Adam Elliot’s Mary and Max

I saw Adam Elliot’s feature film Mary and Max at Metro Magazine’s 40th Anniversary Party a couple of days ago. Before the film Elliot asked people to come and give him feedback, both positive and negative. He seemed quite genuine about asking for negative criticism because, he said, he would only learn from his mistakes if he knew what they were. Elliot has an endearing presence; he seems very likable. Anyway, I didn’t get a chance to talk to him about the film, which I’d describe as good and occasionally great. On the good side, it’s like nothing I’ve seen before: an adult clay-motion feature. Yes there are laughs, but there’s an underlying darkness to the film that is at times unnerving. It is really a touching film about real and serious issues (Max suffers from Asperger’s Syndrome, Mary is a lonely and alienated child – by a kind-of accident they become pen-friends, giving each other advice and sharing a love of chocolate). In other words, it’s worth seeing. On the other hand, at times I found myself restless and the film felt long. The reasons for this are:

1) There are essentially only two characters. I’ve written about this elsewhere, so I’ll limit myself to saying that this restricts the dynamism of any piece (film or fiction), for you have a only a one relationship to work with. For this reason many stories have three main characters, with shifting allegiances between them.

2) Mary and Max spend almost all of the film without ever being in the same scene together. (It’s the story of a pen-friendship.) Now that’s a hard thing for anyone to pull off.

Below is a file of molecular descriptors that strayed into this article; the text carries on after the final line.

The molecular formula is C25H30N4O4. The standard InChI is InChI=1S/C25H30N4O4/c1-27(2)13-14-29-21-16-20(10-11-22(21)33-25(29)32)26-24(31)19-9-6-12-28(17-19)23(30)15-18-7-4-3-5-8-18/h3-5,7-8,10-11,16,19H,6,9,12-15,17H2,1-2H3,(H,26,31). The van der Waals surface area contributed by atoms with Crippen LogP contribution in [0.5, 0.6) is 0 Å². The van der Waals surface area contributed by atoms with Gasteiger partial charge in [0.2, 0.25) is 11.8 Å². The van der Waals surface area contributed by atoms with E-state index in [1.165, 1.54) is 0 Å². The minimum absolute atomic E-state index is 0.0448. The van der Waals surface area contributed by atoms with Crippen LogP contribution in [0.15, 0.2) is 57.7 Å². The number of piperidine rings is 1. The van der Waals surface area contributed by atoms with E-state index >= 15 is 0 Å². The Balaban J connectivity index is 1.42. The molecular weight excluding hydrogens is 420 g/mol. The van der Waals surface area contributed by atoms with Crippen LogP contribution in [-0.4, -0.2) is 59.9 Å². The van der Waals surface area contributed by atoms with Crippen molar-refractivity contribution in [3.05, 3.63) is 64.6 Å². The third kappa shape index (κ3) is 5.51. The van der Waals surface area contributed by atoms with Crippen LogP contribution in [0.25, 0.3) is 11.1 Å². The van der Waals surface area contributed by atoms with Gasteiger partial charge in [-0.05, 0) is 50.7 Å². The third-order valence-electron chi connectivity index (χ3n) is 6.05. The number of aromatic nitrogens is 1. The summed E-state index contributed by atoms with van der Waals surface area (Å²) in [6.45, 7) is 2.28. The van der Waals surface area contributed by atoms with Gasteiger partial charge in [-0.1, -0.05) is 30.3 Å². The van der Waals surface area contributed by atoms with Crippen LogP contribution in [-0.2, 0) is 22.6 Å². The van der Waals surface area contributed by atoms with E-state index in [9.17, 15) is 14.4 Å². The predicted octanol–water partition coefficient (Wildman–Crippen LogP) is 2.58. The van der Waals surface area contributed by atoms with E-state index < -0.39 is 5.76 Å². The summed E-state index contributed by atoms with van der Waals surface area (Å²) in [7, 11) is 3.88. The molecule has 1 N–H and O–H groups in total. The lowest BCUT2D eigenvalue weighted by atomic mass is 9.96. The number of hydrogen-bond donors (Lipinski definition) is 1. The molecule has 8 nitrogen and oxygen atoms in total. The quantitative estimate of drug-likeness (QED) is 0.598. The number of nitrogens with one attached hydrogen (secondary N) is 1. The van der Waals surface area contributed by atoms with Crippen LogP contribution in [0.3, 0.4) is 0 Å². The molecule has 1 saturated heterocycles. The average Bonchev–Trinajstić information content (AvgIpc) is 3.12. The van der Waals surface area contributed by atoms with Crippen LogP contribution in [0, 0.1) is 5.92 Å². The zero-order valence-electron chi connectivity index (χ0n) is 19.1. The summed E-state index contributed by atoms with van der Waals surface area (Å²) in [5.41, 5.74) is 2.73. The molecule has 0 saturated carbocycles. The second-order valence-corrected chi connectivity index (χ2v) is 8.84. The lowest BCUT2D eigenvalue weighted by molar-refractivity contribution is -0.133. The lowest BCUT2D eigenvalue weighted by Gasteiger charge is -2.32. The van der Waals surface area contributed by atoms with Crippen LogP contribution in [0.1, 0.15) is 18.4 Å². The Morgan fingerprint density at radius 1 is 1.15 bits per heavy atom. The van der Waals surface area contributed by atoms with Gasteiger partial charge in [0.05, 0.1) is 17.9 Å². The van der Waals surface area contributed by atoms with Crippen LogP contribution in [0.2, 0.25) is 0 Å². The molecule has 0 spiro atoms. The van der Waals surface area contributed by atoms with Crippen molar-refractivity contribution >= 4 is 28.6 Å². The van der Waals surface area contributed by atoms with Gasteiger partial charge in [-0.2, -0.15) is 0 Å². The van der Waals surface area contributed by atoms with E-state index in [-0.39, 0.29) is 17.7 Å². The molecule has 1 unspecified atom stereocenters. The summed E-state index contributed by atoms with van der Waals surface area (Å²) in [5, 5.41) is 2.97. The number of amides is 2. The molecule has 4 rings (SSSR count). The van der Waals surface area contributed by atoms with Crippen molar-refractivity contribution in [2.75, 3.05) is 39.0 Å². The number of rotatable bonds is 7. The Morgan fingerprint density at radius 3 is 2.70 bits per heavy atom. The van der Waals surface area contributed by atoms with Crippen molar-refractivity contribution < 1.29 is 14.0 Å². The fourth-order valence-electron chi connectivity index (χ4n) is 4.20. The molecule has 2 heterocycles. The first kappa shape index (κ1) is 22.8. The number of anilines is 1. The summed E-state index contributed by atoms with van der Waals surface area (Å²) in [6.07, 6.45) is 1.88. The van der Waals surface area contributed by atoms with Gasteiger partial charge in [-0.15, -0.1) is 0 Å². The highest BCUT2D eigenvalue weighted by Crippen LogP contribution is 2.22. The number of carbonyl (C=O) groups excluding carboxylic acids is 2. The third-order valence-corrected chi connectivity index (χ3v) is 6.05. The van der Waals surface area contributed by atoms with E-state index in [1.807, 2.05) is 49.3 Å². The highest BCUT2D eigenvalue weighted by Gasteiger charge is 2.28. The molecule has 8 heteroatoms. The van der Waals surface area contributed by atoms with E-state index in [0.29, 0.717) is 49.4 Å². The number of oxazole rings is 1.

Still, Eliot’s film is really worthy – original, ambitious and obviously a labour of love. Check out the website if it sounds like your kind of thing.

Rjurik Davidson

Rjurik Davidson is a writer, editor and speaker. Rjurik’s novel, The Stars Askew was released in 2016. Rjurik is a former associate editor of Overland magazine. He can be found at and tweets as @rjurikdavidson.

More by Rjurik Davidson ›

Overland is a not-for-profit magazine with a proud history of supporting writers, and publishing ideas and voices often excluded from other places.

If you like this piece, or support Overland’s work in general, please subscribe or donate.

Related articles & Essays

Contribute to the conversation

  1. Well it’s about a pen-friendship between an Asperger’s sufferer and a lonely child. Basically. And the friendship they build over years. It’s pretty original I’d say.

Leave a Reply

Your email address will not be published. Required fields are marked *